Local butchers reaping the benefits of horsemeat scandal

Horses for courses, odds-on menu favourite, lunch on the hoof – the jokes keep on coming in light of the ongoing scandal following the discovery of horsemeat in a number of processed meals.

But in reality, the revelations are no joke.

Regardless of whether or not you would eat horsemeat were it served up to you – and many people would, it seems – the continuing saga has got a lot of people talking.

The main issue for many, including some of our readers who contributed to the discussion on our Facebook page, is not so much the fact that horsemeat has turned up in our food chain, but that we were lied to. We were told we were eating beef. And if manufacturers or suppliers have lied about that, what else have they lied about? What else could be in the ready meals we serve up to our children and families?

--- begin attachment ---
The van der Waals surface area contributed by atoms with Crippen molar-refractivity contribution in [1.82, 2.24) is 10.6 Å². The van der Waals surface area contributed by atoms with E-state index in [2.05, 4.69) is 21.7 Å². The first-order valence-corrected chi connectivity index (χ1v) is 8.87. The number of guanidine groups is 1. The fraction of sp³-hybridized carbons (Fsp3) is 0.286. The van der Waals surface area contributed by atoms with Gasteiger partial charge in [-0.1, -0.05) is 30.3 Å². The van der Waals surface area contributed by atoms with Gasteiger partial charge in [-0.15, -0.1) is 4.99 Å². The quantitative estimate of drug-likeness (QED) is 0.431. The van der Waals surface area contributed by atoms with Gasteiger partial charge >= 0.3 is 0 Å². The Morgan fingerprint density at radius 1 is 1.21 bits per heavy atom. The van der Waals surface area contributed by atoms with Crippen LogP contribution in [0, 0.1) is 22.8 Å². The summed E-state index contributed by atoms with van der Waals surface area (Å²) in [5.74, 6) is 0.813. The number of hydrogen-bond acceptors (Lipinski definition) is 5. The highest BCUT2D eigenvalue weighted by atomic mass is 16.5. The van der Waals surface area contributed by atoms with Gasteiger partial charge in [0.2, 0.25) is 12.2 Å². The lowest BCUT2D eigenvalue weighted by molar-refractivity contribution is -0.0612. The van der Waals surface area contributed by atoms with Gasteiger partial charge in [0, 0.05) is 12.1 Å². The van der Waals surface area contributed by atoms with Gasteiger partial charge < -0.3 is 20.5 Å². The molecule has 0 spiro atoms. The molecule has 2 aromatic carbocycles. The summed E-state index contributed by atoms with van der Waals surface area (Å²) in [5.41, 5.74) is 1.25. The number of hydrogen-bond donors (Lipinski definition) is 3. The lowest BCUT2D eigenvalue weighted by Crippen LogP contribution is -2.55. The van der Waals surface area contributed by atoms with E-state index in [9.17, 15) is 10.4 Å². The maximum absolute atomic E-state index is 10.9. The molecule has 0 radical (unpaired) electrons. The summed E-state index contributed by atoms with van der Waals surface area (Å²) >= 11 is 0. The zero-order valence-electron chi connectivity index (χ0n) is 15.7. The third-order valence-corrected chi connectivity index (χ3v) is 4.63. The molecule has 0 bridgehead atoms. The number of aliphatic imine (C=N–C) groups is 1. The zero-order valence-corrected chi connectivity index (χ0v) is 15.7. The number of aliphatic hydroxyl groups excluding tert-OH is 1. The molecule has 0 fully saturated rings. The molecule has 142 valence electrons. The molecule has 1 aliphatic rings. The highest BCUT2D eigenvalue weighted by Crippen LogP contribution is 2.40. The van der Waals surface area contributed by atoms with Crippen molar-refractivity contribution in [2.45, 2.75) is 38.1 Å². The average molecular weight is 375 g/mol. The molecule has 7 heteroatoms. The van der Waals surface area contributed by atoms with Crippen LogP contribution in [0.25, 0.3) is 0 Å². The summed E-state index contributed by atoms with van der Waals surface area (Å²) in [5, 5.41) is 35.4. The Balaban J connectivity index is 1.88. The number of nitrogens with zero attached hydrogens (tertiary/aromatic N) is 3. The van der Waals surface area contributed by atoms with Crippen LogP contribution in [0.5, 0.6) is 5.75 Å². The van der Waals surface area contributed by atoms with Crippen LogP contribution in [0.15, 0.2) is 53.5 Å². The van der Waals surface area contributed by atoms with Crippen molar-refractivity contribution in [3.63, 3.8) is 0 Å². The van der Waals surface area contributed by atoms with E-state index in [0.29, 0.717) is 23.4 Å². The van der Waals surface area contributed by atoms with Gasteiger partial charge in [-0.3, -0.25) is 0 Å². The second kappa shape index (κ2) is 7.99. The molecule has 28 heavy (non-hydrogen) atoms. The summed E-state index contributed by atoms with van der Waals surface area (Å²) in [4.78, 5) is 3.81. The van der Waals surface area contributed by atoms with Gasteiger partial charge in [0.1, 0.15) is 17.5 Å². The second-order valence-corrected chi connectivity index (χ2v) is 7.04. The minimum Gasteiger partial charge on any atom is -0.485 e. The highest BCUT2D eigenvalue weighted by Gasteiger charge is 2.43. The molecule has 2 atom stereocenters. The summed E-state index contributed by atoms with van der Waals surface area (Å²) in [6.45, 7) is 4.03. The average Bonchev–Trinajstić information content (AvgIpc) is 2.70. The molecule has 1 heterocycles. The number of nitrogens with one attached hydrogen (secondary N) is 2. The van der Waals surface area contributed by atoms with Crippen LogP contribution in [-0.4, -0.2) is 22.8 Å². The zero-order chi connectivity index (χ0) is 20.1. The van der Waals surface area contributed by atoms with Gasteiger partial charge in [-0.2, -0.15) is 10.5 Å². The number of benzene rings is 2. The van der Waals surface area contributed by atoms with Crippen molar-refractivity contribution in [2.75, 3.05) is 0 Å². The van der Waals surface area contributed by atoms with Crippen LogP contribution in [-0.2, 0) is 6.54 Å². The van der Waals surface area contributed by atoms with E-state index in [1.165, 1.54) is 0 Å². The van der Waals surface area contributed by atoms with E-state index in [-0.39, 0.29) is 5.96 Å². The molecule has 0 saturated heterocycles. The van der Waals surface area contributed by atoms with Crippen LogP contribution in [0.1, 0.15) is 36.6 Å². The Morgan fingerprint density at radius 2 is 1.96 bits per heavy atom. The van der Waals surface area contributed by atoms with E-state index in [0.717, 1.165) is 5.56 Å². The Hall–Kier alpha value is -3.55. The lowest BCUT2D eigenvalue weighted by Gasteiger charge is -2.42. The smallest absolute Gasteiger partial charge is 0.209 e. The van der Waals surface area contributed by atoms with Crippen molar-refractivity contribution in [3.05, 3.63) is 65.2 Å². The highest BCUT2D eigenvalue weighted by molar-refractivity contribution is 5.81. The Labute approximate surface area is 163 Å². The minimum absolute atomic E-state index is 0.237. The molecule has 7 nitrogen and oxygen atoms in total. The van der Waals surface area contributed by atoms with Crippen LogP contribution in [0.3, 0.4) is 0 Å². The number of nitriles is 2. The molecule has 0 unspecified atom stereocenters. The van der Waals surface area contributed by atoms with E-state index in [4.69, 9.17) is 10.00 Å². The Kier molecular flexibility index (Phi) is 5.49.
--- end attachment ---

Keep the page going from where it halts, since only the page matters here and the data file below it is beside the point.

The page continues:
The Food Standards Agency has ordered tests on Findus beef lasagne, to find out whether there are traces of phenylbutazone or “bute”, an anti-inflammatory painkiller for horses. This painkiller is used a lot on horses, but is never intended to get into the food chain.

However, where there are clouds, there are silver linings, and this week local butchers have been telling us how the scandal has led to an increase in their business, with some seeing an extra 50-60 customers through their doors.

And no wonder. With our strong farming community and many of our Borders butchers sourcing their meat locally, it has to be worth paying extra to ensure, not only a great-tasting product, but also peace of mind that what you are eating is as expected – whether it be fresh meat to make your own meal from scratch, or a ready meal prepared by the butcher.

It really does pay to shop local.